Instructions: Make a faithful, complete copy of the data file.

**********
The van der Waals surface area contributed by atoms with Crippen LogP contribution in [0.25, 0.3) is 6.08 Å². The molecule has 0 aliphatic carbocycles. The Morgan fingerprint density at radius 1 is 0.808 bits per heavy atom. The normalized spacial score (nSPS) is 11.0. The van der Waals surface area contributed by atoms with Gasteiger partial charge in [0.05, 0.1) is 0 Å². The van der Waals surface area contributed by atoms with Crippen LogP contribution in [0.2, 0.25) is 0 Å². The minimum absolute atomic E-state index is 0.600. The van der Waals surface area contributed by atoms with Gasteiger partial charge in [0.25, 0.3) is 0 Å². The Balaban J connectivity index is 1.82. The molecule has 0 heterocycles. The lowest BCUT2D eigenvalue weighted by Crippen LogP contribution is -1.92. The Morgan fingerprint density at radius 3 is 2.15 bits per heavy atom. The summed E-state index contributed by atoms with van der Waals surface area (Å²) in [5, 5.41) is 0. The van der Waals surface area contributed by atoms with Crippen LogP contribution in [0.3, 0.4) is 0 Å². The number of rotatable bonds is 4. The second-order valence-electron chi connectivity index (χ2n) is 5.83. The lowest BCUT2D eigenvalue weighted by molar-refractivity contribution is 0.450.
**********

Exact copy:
The van der Waals surface area contributed by atoms with Crippen LogP contribution in [0.25, 0.3) is 6.08 Å². The molecule has 0 aliphatic carbocycles. The Morgan fingerprint density at radius 1 is 0.808 bits per heavy atom. The normalized spacial score (nSPS) is 11.0. The van der Waals surface area contributed by atoms with Gasteiger partial charge in [0.05, 0.1) is 0 Å². The van der Waals surface area contributed by atoms with Crippen LogP contribution in [0.2, 0.25) is 0 Å². The minimum absolute atomic E-state index is 0.600. The van der Waals surface area contributed by atoms with Gasteiger partial charge in [0.25, 0.3) is 0 Å². The Balaban J connectivity index is 1.82. The molecule has 0 heterocycles. The lowest BCUT2D eigenvalue weighted by Crippen LogP contribution is -1.92. The Morgan fingerprint density at radius 3 is 2.15 bits per heavy atom. The summed E-state index contributed by atoms with van der Waals surface area (Å²) in [5, 5.41) is 0. The van der Waals surface area contributed by atoms with Crippen LogP contribution in [0.3, 0.4) is 0 Å². The number of rotatable bonds is 4. The second-order valence-electron chi connectivity index (χ2n) is 5.83. The lowest BCUT2D eigenvalue weighted by molar-refractivity contribution is 0.450.